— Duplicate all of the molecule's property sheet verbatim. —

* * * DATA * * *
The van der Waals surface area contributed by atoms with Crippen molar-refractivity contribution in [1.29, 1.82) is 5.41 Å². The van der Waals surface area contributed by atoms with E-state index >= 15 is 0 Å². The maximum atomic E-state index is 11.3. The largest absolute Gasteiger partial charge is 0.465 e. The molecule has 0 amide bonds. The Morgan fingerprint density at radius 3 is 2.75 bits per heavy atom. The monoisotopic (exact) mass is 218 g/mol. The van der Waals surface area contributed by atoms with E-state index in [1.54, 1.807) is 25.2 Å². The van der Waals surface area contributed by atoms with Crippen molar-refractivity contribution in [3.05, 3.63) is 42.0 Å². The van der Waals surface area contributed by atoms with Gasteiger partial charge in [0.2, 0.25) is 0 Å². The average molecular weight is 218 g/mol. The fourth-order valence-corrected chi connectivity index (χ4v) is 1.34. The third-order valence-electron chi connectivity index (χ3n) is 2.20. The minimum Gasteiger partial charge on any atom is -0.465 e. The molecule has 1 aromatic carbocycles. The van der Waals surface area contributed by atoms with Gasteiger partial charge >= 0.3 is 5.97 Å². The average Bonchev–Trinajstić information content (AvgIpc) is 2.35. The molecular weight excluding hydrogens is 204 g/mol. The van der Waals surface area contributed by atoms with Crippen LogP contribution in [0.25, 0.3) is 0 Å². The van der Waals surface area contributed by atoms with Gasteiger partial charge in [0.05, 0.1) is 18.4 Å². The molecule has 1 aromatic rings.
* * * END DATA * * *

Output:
The van der Waals surface area contributed by atoms with Crippen molar-refractivity contribution in [1.29, 1.82) is 5.41 Å². The van der Waals surface area contributed by atoms with E-state index >= 15 is 0 Å². The maximum atomic E-state index is 11.3. The largest absolute Gasteiger partial charge is 0.465 e. The molecule has 0 amide bonds. The Morgan fingerprint density at radius 3 is 2.75 bits per heavy atom. The monoisotopic (exact) mass is 218 g/mol. The van der Waals surface area contributed by atoms with E-state index in [1.54, 1.807) is 25.2 Å². The van der Waals surface area contributed by atoms with Crippen molar-refractivity contribution in [3.05, 3.63) is 42.0 Å². The van der Waals surface area contributed by atoms with Gasteiger partial charge in [0.2, 0.25) is 0 Å². The average molecular weight is 218 g/mol. The fourth-order valence-corrected chi connectivity index (χ4v) is 1.34. The third-order valence-electron chi connectivity index (χ3n) is 2.20. The minimum Gasteiger partial charge on any atom is -0.465 e. The molecule has 1 aromatic carbocycles. The van der Waals surface area contributed by atoms with Gasteiger partial charge >= 0.3 is 5.97 Å². The average Bonchev–Trinajstić information content (AvgIpc) is 2.35. The molecular weight excluding hydrogens is 204 g/mol. The van der Waals surface area contributed by atoms with Crippen LogP contribution in [0.25, 0.3) is 0 Å². The van der Waals surface area contributed by atoms with Gasteiger partial charge in [0.05, 0.1) is 18.4 Å². The molecule has 1 aromatic rings.